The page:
A pastor needs to use judgment when a person says he has had a legal annulment. If the marriage was not consummated, it does not even biblically qualify as a marriage.

A pastor would need to look at the basis of this legal annulment. To get a legal annulment means non-consummation or immediate abandonment after the marriage. This would probably qualify a person for remarriage.

What are some practical ways a church can be more inclusive and supportive of divorced people in its congregation?

Wood: A church must look carefully at its message. For example, if a church bills itself as a family church, it is telegraphing a message to single parents that is probably negative. Pastors need to be sensitive when they preach on marriage. Since single people or divorced people will be in the audience, the pastor must be inclusive in his preaching. He can say, “These are principles that apply to a husband and wife, but there are broad principles here that apply to us all.”

On Mother’s Day — which is one of the toughest days of the year for some — I took into account that there were single mothers in my congregation who had bad experiences. Christmas is another season. As a pastor you need to continually look at what you say from the pulpit and in publications. You must be careful not to use terms that would not be inclusive of those who have gone through marital distress and divorce.

In what ways has the church inadvertently or intentionally made divorced individuals feel second class, damaged, or like irresponsible persons?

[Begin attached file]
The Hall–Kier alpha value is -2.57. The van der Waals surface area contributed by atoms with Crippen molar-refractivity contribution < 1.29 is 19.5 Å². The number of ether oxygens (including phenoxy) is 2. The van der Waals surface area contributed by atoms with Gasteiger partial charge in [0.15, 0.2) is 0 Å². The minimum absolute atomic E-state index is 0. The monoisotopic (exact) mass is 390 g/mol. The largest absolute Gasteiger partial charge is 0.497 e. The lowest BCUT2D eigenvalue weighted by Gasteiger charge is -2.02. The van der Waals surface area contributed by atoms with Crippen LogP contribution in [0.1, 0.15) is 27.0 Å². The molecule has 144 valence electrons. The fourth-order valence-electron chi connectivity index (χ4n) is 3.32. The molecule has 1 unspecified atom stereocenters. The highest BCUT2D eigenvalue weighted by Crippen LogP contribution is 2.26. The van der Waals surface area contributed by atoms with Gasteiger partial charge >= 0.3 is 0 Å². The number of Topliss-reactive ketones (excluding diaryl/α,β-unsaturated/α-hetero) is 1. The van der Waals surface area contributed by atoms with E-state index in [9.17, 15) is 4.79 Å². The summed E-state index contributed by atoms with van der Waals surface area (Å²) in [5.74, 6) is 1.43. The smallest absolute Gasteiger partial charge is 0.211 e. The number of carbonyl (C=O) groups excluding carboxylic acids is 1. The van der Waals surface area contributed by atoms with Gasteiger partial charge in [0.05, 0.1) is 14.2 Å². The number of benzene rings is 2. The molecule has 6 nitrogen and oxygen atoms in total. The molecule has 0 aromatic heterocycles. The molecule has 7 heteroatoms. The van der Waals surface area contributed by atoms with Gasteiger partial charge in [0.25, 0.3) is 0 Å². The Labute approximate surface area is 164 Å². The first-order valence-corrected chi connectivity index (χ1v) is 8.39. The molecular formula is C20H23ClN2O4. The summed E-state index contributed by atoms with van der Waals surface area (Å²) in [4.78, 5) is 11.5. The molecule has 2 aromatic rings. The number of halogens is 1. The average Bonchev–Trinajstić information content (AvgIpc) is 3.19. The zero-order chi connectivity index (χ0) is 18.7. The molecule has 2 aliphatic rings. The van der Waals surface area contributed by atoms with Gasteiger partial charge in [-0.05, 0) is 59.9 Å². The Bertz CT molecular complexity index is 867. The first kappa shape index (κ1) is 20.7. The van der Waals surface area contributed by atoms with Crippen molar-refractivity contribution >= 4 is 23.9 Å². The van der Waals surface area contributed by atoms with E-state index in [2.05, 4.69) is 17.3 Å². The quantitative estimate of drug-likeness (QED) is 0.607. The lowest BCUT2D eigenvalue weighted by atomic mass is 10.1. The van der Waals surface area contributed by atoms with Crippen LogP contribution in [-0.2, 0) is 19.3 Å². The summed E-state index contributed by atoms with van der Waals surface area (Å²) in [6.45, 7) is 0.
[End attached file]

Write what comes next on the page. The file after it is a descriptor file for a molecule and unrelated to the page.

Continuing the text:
Wood: Times have changed. When I was growing up, there were no divorced people in the church. If you were divorced, no matter the cause, you were stigmatized. That has changed today. But attitudes also vary from size of church and region of country or culture. If a small church is going to grow, it must create a climate of welcoming people, from wherever they are coming.

Any final comments?

Wood: An analogy that helps me is the ark of the covenant. The ark of the covenant contained the Law, but it also contained the mercy seat. The Ten Commandments and the mercy seat represent God’s righteousness and God’s love. When they are together, His righteousness and His compassion meld into His justice.

In the ark of the covenant, God chose to physically represent those two aspects of His nature that are equally strong. He put mercy over the Law. I keep that in mind when I am dealing with people. Rather than trying to get a pound of flesh or simply be a Judaizer or legalist, I take compassion and mercy into account. If I am forced to choose, if it is possible biblically and conscience wise to elevate mercy above the Law, I will elevate mercy, because that is what God did.

(View the Assemblies of God position paper concerning divorce and remarriage.)

George O. Wood, D.Th.P., is general superintendent for The General Council of the Assemblies of God, Springfield, Missouri.